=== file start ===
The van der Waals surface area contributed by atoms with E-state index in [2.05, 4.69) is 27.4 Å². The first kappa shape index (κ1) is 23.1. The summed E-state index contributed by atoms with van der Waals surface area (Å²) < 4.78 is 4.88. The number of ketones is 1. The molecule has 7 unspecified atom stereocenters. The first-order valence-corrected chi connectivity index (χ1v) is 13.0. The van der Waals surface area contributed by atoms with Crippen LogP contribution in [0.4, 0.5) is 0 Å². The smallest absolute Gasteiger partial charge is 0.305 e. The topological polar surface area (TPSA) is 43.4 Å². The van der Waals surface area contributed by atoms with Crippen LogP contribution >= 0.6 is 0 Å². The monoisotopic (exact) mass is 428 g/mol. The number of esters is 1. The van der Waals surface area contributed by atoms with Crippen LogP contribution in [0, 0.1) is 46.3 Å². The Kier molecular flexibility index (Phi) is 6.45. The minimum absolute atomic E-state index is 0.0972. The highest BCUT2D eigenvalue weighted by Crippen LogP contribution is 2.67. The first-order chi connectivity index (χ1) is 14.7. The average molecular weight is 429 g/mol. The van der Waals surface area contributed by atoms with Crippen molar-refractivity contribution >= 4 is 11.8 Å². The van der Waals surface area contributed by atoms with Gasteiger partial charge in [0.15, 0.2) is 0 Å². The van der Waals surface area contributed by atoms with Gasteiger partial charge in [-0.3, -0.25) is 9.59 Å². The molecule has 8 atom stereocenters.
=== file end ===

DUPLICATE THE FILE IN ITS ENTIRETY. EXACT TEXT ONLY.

The van der Waals surface area contributed by atoms with E-state index in [2.05, 4.69) is 27.4 Å². The first kappa shape index (κ1) is 23.1. The summed E-state index contributed by atoms with van der Waals surface area (Å²) < 4.78 is 4.88. The number of ketones is 1. The molecule has 7 unspecified atom stereocenters. The first-order valence-corrected chi connectivity index (χ1v) is 13.0. The van der Waals surface area contributed by atoms with Crippen LogP contribution in [0.4, 0.5) is 0 Å². The smallest absolute Gasteiger partial charge is 0.305 e. The topological polar surface area (TPSA) is 43.4 Å². The van der Waals surface area contributed by atoms with Crippen LogP contribution >= 0.6 is 0 Å². The monoisotopic (exact) mass is 428 g/mol. The number of esters is 1. The van der Waals surface area contributed by atoms with Crippen LogP contribution in [0, 0.1) is 46.3 Å². The Kier molecular flexibility index (Phi) is 6.45. The minimum absolute atomic E-state index is 0.0972. The highest BCUT2D eigenvalue weighted by Crippen LogP contribution is 2.67. The first-order chi connectivity index (χ1) is 14.7. The average molecular weight is 429 g/mol. The van der Waals surface area contributed by atoms with Crippen molar-refractivity contribution >= 4 is 11.8 Å². The van der Waals surface area contributed by atoms with Gasteiger partial charge in [0.15, 0.2) is 0 Å². The van der Waals surface area contributed by atoms with Gasteiger partial charge in [-0.3, -0.25) is 9.59 Å². The molecule has 8 atom stereocenters.